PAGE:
Syria says 'terrorists' coming from outside border

State-run media says objective of weekend car bombing was to undermine Damascus' efforts to emerge from international isolation.

September 28, 2008 18:57
3 minute read.
Syria says 'terrorists' coming from outside border

syria bomb 224.88. (photo credit: AP)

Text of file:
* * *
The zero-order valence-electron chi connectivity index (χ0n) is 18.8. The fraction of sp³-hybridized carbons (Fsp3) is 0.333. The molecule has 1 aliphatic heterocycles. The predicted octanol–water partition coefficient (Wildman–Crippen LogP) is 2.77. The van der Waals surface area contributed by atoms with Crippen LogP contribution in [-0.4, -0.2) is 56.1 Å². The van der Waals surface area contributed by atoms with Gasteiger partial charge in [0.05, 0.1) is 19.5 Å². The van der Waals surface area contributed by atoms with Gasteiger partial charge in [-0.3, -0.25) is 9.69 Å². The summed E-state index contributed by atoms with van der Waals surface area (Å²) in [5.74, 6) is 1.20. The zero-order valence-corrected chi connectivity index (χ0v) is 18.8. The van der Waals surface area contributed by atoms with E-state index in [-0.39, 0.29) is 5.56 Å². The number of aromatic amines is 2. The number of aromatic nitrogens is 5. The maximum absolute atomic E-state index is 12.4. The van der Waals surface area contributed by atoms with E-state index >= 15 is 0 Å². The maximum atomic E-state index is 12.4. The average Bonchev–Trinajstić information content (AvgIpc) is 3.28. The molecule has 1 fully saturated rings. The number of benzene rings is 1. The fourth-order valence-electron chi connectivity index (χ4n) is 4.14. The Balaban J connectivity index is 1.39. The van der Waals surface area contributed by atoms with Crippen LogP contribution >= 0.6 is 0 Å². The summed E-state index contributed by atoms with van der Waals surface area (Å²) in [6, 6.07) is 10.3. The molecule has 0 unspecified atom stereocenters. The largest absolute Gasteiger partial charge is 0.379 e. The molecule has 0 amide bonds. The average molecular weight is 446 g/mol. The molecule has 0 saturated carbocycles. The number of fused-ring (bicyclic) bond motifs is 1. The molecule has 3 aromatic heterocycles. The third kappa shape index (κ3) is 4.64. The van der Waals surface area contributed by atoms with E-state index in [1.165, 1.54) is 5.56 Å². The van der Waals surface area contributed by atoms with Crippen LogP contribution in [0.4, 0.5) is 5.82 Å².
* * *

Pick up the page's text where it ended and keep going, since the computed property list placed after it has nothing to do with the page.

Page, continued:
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Syria on Sunday hinted at foreign involvement in a deadly weekend car bombing, with its state-run media saying the objective was to undermine Damascus' efforts to emerge from years of international isolation. Saturday's 440 pound car bomb near a Syrian security complex on the southern outskirts of the capital killed 17 people. It was the biggest - and deadliest - in the tightly controlled country since the 1980s when authorities fought an uprising by Muslim militants. It also underlined weaknesses in the Syrian regime's tight grip and the conflicting pressures it is exposed to as it attempts to change course and adopt moderate policies on its neighbors Lebanon and Iraq. No one has claimed responsibility for the explosion, which also injured 14 people. Syrian officials have so far avoided accusing any group, saying only it was a "terrorist act." The government-owned daily Al-Thawra claimed in an editorial Sunday that recent attacks in Syria were planned outside the country, but did not mention any names. However, the comment came a week after Syria massed thousands of troops north of its borders with neighboring Lebanon. Syria says the deployment is meant to curb smuggling, but President Bashar Assad has warned recently that "extremist forces" were operating in northern Lebanon and destabilizing his country. He was apparently referring to Sunni militants who have clashed for months with pro-Syrian gunmen in the northern Lebanese city of Tripoli. Another government newspaper, Tishrin, said the bombing was carried out by some parties it said were angered by Syria's "victorious return to the international arena after the desperate attempts to isolate, besiege and punish it." Though Syria has long been viewed by the US as a destabilizing force in the Mideast, Damascus has been trying in recent months to change its image and end years of isolation. Assad has pursued indirect peace talks with Israel and says he wants direct talks next year. Syria also has agreed to establish its first formal diplomatic ties with Lebanon, a neighbor it used to dominate. It also says it has stepped up efforts to stem the flow of militants into Iraq. European, American and Arab officials have recently resumed visiting Syria after avoiding it following the February 2005 assassination of former Lebanese Prime Minister Rafik Hariri. Many anti-Syrian Lebanese politicians blamed Syria for Hariri's death. Damascus denies involvement. Most recently, French President Nicolas Sarkozy joined the leaders of Turkey and Qatar and came to Damascus to meet with Assad. Hours before Saturday's explosion, Syrian Foreign Minister Walid al-Moallem held a rare meeting in New York with US Secretary of State Condoleezza Rice. Syrian analyst Imad Shueibi says Syria was being punished for its support of "resistance" groups, overcoming its international isolation and opposing US plans in the Middle East. "All these have pushed various parties to try to toy with stability in Syria," he said. Leaders of Palestinian groups such as Hamas live in Syria, which also is a close ally of Hizbullah. Damascus also maintains close ties with Iran. Syria, however, insists that it has an interest in fighting Islamic extremist groups like al-Qaida. Assad's secular regime has been battling Muslim militants blamed for recent attacks. In September 2006, Islamic militants tried to storm the US Embassy in Damascus in an unusually bold attack in which three assailants and a Syrian guard were killed. Three months earlier, a battle between Syrian security forces and militants near the Defense Ministry left four militants and a police officer dead. Officials blamed those attacks on Jund al-Sham, or Soldiers of Syria - an al-Qaida offshoot that was established in Afghanistan. Militants often denounce Assad's regime for its secularism and have at times called for its overthrow. But a Syrian dissident group accused the Syrian regime of orchestrating the bombing in order to show the world that Syria too was a victim of terrorist attacks. "The regime is now facing heavy pressure because it is sheltering terrorist cells and transforming Syria into a passageway to terrorist groups and exporting them to Lebanon and Iraq," The Beirut branch of the "Damascus Declaration" - a coalition of Syrian pro-democracy groups - said in a statement.

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